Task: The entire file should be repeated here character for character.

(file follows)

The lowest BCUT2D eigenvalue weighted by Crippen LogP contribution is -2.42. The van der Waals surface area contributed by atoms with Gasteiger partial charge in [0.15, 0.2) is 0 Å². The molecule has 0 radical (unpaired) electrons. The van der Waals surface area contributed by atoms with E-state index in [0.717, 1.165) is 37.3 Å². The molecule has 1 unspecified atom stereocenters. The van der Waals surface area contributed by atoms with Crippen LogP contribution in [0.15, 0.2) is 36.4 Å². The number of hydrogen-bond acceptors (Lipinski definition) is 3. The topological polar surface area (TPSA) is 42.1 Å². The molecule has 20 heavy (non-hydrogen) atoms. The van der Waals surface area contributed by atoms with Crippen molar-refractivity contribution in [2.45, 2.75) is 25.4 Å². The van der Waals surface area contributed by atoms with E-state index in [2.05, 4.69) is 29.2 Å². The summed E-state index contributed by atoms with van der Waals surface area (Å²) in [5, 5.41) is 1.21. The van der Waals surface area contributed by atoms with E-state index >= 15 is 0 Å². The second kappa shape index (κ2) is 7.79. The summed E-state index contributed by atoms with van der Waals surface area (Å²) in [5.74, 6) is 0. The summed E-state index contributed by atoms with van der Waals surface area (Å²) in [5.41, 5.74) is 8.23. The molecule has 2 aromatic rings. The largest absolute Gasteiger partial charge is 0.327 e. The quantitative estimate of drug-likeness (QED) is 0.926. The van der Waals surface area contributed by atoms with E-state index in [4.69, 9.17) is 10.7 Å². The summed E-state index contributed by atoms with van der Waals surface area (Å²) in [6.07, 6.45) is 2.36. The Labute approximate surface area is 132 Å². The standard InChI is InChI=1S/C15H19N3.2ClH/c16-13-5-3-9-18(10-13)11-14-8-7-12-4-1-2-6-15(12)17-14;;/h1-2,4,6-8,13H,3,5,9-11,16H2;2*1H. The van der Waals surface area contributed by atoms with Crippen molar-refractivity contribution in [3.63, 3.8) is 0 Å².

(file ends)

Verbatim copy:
The lowest BCUT2D eigenvalue weighted by Crippen LogP contribution is -2.42. The van der Waals surface area contributed by atoms with Gasteiger partial charge in [0.15, 0.2) is 0 Å². The molecule has 0 radical (unpaired) electrons. The van der Waals surface area contributed by atoms with E-state index in [0.717, 1.165) is 37.3 Å². The molecule has 1 unspecified atom stereocenters. The van der Waals surface area contributed by atoms with Crippen LogP contribution in [0.15, 0.2) is 36.4 Å². The number of hydrogen-bond acceptors (Lipinski definition) is 3. The topological polar surface area (TPSA) is 42.1 Å². The molecule has 20 heavy (non-hydrogen) atoms. The van der Waals surface area contributed by atoms with Crippen molar-refractivity contribution in [2.45, 2.75) is 25.4 Å². The van der Waals surface area contributed by atoms with E-state index in [2.05, 4.69) is 29.2 Å². The summed E-state index contributed by atoms with van der Waals surface area (Å²) in [5, 5.41) is 1.21. The van der Waals surface area contributed by atoms with E-state index >= 15 is 0 Å². The second kappa shape index (κ2) is 7.79. The summed E-state index contributed by atoms with van der Waals surface area (Å²) in [5.74, 6) is 0. The summed E-state index contributed by atoms with van der Waals surface area (Å²) in [5.41, 5.74) is 8.23. The molecule has 2 aromatic rings. The largest absolute Gasteiger partial charge is 0.327 e. The quantitative estimate of drug-likeness (QED) is 0.926. The van der Waals surface area contributed by atoms with E-state index in [4.69, 9.17) is 10.7 Å². The summed E-state index contributed by atoms with van der Waals surface area (Å²) in [6.07, 6.45) is 2.36. The Labute approximate surface area is 132 Å². The standard InChI is InChI=1S/C15H19N3.2ClH/c16-13-5-3-9-18(10-13)11-14-8-7-12-4-1-2-6-15(12)17-14;;/h1-2,4,6-8,13H,3,5,9-11,16H2;2*1H. The van der Waals surface area contributed by atoms with Crippen molar-refractivity contribution in [3.63, 3.8) is 0 Å².